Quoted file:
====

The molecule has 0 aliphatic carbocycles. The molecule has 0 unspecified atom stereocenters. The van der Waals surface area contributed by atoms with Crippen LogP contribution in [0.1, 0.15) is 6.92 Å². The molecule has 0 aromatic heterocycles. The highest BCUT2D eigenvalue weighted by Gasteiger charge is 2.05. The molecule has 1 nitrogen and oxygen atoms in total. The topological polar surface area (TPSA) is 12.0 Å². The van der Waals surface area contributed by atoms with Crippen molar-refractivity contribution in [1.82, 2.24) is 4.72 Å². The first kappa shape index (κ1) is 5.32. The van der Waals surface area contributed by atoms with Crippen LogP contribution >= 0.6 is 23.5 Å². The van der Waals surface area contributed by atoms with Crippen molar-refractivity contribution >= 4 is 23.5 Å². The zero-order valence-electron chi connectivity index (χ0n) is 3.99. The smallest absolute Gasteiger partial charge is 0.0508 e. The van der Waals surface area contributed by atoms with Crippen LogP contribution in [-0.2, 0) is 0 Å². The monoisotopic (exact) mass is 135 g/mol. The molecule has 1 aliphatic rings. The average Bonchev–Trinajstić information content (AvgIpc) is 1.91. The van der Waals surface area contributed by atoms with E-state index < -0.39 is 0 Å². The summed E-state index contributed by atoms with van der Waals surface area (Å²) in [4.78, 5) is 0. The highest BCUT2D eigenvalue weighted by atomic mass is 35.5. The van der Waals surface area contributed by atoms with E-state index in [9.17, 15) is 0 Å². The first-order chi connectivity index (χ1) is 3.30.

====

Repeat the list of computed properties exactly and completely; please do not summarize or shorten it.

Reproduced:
The molecule has 0 aliphatic carbocycles. The molecule has 0 unspecified atom stereocenters. The van der Waals surface area contributed by atoms with Crippen LogP contribution in [0.1, 0.15) is 6.92 Å². The molecule has 0 aromatic heterocycles. The highest BCUT2D eigenvalue weighted by Gasteiger charge is 2.05. The molecule has 1 nitrogen and oxygen atoms in total. The topological polar surface area (TPSA) is 12.0 Å². The van der Waals surface area contributed by atoms with Crippen molar-refractivity contribution in [1.82, 2.24) is 4.72 Å². The first kappa shape index (κ1) is 5.32. The van der Waals surface area contributed by atoms with Crippen LogP contribution >= 0.6 is 23.5 Å². The van der Waals surface area contributed by atoms with Crippen molar-refractivity contribution >= 4 is 23.5 Å². The zero-order valence-electron chi connectivity index (χ0n) is 3.99. The smallest absolute Gasteiger partial charge is 0.0508 e. The van der Waals surface area contributed by atoms with Crippen LogP contribution in [-0.2, 0) is 0 Å². The monoisotopic (exact) mass is 135 g/mol. The molecule has 1 aliphatic rings. The average Bonchev–Trinajstić information content (AvgIpc) is 1.91. The van der Waals surface area contributed by atoms with E-state index < -0.39 is 0 Å². The summed E-state index contributed by atoms with van der Waals surface area (Å²) in [4.78, 5) is 0. The highest BCUT2D eigenvalue weighted by atomic mass is 35.5. The van der Waals surface area contributed by atoms with E-state index in [9.17, 15) is 0 Å². The first-order chi connectivity index (χ1) is 3.30.